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By the end of the current academic year about 200 Tokyo public schools and educational institutions they will eliminate some very strict rules regarding the clothing or hairstyle of students, such as the obligation to have straight and black hair and to wear underwear of a certain color.
These rules are widespread in many schools in Japan, and not only in Tokyo, which have been discussed for years because they are judged anachronistic and discriminatory. Like many aspects of Japanese society, historically very closed in on itself and extremely attentive to respect for the most archaic customs, even the rules on dress at school are not governed in writing, but by habit and tradition.
These rules have always existed, even if they were applied with increasing frequency only between the seventies and eighties: it was by the school leaders a way to repress the liberalization of morals that was spreading among Japanese youth as well as among the young people from all over the world. However, only in recent years have they become an issue at the center of public debate. Those who criticize them define them burakku kousoku (which can be translated as “unjust / unreasonable rules”).
According to many educators, these rules today are antiquated, oppressive and also risk promoting sexual and ethnic discrimination. One that will be phased out in most Tokyo schools requires students who have natural wavy or non-black hair to dye it or provide evidence that this is their natural hair, as this is usually required at school. have straight black hair. Another concerns the ban on having i hair shaved at the nape and longer abovea hairstyle that has become very popular in East Asia thanks to the musical phenomenon of K-pop.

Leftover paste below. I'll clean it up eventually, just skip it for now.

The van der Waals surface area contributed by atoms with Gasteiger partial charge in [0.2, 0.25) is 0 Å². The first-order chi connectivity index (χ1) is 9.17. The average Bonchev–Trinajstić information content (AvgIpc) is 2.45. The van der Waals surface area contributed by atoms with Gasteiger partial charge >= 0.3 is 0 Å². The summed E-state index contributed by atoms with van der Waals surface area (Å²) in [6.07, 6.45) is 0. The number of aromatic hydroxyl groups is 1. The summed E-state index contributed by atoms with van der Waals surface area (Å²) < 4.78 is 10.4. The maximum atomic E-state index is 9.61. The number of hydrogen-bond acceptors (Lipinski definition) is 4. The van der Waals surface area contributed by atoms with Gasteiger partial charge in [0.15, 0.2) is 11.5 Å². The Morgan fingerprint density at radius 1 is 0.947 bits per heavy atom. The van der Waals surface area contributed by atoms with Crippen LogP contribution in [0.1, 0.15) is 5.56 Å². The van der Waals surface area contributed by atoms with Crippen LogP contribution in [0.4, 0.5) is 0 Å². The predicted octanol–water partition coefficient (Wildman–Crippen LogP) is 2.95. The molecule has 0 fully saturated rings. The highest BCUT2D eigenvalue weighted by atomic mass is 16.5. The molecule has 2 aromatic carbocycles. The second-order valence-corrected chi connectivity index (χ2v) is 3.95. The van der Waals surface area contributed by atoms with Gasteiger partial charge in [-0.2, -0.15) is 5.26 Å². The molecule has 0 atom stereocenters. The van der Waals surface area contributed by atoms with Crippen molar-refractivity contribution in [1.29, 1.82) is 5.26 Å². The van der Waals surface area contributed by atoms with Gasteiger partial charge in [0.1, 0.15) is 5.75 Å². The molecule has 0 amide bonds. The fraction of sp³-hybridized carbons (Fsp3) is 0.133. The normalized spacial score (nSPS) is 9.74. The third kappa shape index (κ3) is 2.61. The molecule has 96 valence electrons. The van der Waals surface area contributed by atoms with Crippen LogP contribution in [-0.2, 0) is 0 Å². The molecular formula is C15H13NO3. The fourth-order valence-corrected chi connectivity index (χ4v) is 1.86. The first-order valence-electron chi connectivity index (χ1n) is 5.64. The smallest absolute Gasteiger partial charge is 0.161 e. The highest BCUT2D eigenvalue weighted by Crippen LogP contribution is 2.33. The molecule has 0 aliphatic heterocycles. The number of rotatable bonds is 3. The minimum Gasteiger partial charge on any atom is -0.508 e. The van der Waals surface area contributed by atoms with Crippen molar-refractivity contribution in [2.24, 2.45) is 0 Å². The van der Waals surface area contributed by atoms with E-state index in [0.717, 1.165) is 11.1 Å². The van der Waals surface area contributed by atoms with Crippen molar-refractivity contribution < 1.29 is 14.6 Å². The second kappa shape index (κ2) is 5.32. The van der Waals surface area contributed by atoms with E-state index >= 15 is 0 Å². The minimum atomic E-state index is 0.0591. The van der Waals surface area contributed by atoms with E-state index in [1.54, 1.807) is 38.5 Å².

Still another is that which involves wearing white underwear or underwear in colors that cannot be easily distinguished by looking at the uniforms. According to an investigation of the Fukuoka Prefecture Bar Association, it is a rule in effect in about the80 percent middle school in Japan; and how he said on national television NHK a student from Nagasaki prefecture, teachers regularly check the color of the linen while the boys change to prepare for physical education hours.
The decision to change things was made after much discussion among the students and teachers of the Tokyo institutes. In April 2021, the administrative body that deals with Education in Tokyo had asked 240 schools in the metropolitan area if certain rules in force were outdated or unnecessary: 216 of these had replied that it was necessary to review them or remove them from everything.
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In June, public schools in Mie prefecture (east of Kyoto) they had eliminated various rules considered too rigid and obsolete, including the prohibition of dating between students. Others, particularly those relating to hair, had been criticized for being potentially discriminatory towards those who do not have the typical traits of Japanese people.
A Japanese court had also dealt with the hair rule.
In 2017 a student from Osaka with dark brown hair sued at her own high school because she was repeatedly told to dye her hair black so as not to risk being expelled; furthermore, according to three different teachers who had examined her hair bulbs, she actually had black hair but deliberately dyed it brown.
Due to increasing pressure, she stopped attending classes: her desk was removed from the classroom and her name was removed from the class register. While arguing that the school had not actually forced her to dye her hair, in early 2021 an Osaka court decided that taking the girl off the student register was a foolish measure, and ordered the school to pay her the equivalent of approximately 2,500 dolars as compensation.